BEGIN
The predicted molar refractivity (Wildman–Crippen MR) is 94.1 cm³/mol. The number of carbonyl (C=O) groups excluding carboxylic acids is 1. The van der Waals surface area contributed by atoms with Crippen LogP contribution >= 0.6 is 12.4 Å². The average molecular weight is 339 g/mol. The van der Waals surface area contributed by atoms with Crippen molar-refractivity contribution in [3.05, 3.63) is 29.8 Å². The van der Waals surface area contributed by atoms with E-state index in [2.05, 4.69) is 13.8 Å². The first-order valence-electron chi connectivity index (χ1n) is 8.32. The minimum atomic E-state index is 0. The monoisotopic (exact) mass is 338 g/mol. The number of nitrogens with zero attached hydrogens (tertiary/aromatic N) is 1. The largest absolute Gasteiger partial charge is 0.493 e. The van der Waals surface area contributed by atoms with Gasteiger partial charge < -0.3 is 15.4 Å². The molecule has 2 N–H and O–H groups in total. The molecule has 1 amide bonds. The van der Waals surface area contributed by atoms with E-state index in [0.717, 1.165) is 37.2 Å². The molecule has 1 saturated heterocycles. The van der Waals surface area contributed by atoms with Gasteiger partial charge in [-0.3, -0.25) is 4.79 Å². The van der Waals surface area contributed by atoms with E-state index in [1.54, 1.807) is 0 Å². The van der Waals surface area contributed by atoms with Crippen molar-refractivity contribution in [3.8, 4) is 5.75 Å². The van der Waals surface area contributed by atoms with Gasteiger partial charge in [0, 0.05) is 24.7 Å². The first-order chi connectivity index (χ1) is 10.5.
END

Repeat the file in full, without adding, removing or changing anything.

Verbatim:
The predicted molar refractivity (Wildman–Crippen MR) is 94.1 cm³/mol. The number of carbonyl (C=O) groups excluding carboxylic acids is 1. The van der Waals surface area contributed by atoms with Crippen LogP contribution >= 0.6 is 12.4 Å². The average molecular weight is 339 g/mol. The van der Waals surface area contributed by atoms with Crippen molar-refractivity contribution in [3.05, 3.63) is 29.8 Å². The van der Waals surface area contributed by atoms with E-state index in [2.05, 4.69) is 13.8 Å². The first-order valence-electron chi connectivity index (χ1n) is 8.32. The minimum atomic E-state index is 0. The monoisotopic (exact) mass is 338 g/mol. The number of nitrogens with zero attached hydrogens (tertiary/aromatic N) is 1. The largest absolute Gasteiger partial charge is 0.493 e. The van der Waals surface area contributed by atoms with Gasteiger partial charge < -0.3 is 15.4 Å². The molecule has 2 N–H and O–H groups in total. The molecule has 1 amide bonds. The van der Waals surface area contributed by atoms with E-state index in [0.717, 1.165) is 37.2 Å². The molecule has 1 saturated heterocycles. The van der Waals surface area contributed by atoms with Gasteiger partial charge in [-0.3, -0.25) is 4.79 Å². The van der Waals surface area contributed by atoms with E-state index in [1.54, 1.807) is 0 Å². The van der Waals surface area contributed by atoms with Crippen molar-refractivity contribution in [3.8, 4) is 5.75 Å². The van der Waals surface area contributed by atoms with Gasteiger partial charge in [0, 0.05) is 24.7 Å². The first-order chi connectivity index (χ1) is 10.5.